Our Seas Our Future Encourages Public Submissions for “Your fisheries – Your say”
Our Seas Our Future (OSOF) is pleased to support the ‘Your Fisheries – Your say’ Consultation,
which will allow the public to voice their concerns and recommendations on matters relating to the New Zealand
fisheries management system.
OSOF encourages the public, and all other stakeholders to express their views before the submission deadline on 17th
OSOF has long advocated for positive marine outcomes under the umbrella brand of Sustainable Seafood Now
. OSOF believes that this consultation is an important tool for all stakeholders to participate in building a
sustainable future for our fisheries. The state of New Zealand’s fisheries is of concern to industry players, and is
also an important part of New Zealand’s heritage. Our oceans and marine wildlife are a taonga, to be sustainably managed
and protected for future generations.
OSOF spokesperson Rikki Taylor, a MSc graduate specialising in fisheries indicators for ecosystem-based management,
acknowledges that whilst the consultation is a step in the right direction, current flaws in our fisheries system need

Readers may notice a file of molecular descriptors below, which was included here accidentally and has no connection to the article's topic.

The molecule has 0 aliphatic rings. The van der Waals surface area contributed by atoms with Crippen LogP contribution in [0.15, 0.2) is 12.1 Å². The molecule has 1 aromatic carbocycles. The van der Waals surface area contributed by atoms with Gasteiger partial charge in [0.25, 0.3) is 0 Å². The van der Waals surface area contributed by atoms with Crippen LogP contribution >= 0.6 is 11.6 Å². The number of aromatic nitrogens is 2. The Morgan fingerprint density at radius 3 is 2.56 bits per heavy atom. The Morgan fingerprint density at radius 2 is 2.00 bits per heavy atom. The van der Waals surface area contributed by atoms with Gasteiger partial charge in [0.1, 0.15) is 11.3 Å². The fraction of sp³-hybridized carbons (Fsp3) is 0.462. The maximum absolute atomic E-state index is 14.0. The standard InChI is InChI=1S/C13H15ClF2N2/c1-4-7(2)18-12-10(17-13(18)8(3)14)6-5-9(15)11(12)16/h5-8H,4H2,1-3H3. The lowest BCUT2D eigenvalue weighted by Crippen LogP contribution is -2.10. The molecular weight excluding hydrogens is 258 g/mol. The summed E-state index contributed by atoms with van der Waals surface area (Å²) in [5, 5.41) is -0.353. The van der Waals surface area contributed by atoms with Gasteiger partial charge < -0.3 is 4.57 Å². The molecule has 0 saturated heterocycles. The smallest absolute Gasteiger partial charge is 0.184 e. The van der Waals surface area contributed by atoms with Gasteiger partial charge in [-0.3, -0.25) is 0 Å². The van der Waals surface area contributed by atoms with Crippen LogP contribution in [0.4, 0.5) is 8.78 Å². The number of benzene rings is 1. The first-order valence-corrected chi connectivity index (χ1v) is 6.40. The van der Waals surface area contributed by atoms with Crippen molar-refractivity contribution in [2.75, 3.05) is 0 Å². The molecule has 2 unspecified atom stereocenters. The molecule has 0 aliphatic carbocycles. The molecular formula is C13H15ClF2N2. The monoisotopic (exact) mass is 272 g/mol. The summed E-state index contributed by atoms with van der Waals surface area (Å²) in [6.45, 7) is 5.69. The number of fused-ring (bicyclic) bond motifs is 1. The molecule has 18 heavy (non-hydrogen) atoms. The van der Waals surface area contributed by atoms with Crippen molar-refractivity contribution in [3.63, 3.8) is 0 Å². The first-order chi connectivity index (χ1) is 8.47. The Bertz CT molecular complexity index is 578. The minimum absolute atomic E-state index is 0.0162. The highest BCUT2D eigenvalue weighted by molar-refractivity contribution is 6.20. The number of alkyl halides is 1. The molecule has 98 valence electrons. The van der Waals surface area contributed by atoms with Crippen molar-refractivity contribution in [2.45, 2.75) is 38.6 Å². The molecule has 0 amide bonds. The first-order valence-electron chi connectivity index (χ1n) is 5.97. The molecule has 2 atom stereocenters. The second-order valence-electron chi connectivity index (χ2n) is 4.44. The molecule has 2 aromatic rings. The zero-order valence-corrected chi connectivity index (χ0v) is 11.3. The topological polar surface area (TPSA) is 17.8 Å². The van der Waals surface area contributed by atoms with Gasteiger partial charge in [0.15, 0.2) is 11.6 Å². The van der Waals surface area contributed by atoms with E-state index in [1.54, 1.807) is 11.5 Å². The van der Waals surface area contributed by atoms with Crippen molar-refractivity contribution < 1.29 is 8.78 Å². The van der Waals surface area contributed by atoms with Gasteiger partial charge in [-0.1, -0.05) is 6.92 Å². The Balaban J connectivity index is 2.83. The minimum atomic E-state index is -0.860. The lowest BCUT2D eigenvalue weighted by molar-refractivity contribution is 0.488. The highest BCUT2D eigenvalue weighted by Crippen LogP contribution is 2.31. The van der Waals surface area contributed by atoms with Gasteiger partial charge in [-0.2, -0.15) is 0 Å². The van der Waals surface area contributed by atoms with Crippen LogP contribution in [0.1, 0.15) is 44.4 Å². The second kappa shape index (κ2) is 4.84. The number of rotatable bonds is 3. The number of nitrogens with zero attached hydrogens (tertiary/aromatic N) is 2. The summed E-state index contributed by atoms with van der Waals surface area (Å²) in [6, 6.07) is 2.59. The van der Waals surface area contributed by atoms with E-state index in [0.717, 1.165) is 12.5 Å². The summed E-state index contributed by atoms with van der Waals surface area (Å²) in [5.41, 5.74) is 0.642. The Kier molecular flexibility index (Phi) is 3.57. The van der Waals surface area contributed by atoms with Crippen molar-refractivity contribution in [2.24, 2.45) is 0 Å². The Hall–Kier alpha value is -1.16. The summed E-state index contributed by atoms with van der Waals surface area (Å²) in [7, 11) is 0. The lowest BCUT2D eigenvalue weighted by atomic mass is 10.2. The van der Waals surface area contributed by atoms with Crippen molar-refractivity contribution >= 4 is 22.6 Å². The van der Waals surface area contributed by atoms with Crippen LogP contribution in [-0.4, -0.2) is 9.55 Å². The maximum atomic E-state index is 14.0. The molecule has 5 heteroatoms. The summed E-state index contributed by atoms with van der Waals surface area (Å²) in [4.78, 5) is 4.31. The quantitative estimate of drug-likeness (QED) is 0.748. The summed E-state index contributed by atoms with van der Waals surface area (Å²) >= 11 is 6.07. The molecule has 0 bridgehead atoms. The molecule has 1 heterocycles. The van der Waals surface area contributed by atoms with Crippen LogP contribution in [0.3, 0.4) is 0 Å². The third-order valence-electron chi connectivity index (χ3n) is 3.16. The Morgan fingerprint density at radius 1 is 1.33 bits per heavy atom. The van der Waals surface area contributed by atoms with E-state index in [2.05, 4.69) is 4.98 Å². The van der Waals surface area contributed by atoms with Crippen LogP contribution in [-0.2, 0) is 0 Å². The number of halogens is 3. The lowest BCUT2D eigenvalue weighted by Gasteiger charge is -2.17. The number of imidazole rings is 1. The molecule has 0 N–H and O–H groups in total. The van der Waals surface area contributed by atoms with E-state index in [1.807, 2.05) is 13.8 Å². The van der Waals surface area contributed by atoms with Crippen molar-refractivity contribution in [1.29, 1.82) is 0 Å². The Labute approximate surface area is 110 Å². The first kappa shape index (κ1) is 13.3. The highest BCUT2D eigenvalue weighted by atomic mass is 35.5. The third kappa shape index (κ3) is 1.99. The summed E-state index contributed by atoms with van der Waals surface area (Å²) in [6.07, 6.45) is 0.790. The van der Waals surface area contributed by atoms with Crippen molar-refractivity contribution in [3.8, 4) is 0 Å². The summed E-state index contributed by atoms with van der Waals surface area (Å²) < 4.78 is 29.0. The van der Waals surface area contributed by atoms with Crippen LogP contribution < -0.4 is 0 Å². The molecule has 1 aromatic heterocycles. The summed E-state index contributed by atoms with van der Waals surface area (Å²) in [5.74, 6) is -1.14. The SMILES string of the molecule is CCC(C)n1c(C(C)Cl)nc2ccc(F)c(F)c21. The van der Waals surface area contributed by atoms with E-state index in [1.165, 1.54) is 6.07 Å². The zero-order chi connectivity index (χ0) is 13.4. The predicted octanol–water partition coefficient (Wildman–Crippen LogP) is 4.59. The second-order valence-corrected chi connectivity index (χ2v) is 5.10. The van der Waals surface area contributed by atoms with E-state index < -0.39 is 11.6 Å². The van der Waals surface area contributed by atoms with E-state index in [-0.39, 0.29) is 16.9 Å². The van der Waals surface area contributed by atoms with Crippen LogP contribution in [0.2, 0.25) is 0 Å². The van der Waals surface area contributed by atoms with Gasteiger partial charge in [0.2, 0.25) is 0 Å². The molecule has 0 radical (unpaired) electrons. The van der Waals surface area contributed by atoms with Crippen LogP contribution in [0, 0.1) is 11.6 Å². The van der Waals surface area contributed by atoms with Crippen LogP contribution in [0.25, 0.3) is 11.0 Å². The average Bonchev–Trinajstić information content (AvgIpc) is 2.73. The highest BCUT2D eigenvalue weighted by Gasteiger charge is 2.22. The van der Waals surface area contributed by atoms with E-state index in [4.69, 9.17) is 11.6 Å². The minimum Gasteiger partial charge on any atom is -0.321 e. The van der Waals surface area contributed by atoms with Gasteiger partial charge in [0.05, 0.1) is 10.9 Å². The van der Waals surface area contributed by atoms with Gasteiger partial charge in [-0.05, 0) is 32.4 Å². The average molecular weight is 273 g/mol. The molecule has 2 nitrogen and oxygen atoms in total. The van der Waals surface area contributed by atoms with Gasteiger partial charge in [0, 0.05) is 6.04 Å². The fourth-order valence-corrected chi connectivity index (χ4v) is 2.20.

to be effectively addressed as we transition towards a ecosystem based approach
“We aren’t seeing enough spatial planning mixing in with the Quota Management System. Whilst issues such as illegal
discards are important in their own right, our current network of Marine Protected Areas are limited and are inadequate
for supporting fisheries and ecosystems, as they don’t provide enough refuge for bycatch or declining species.”
Additionally, OSOF hopes to see the effective enforcement of future fisheries policy as well as greater public awareness
through government-led campaigns on issues relating to fisheries.
“We need to look into the ways that these changes are going to be enforced through a monitoring system. Having this
conversation can help us to consider how legislative changes can be implemented and managed.”
“The consultation will bring with it quite a major change, so the public need to be aware that this is happening. For
example, if the public doesn’t know about improved industry practices, then there is a big loss of opportunity for
industry to show the progress they are making. Otherwise, it’s possible that we will just revert to old methods.”
Alongside education, OSOF hopes to see technology play a crucial role in assisting with both monitoring systems as well
as with data collection, enabling policies to adapt, and reflect the needs of our marine environment.
“Fisheries plays a major role in New Zealand’s economy and our culture, and we want to make sure we can strike a balance
between the industry’s needs while supporting conservation measures, and to provide a sustainable resource for everyone
“This consultation is about goal setting for a sustainable future not just a commercial future.”
OSOF welcomes the consultation as an opportunity for all stakeholders to have these important discussions, and
ultimately position New Zealand as a world leader in sustainable fisheries with stocks that are resilient and
1. Link, Jason. (2002). What does ecosystem-based fisheries management mean. Fisheries. 27. 18-21.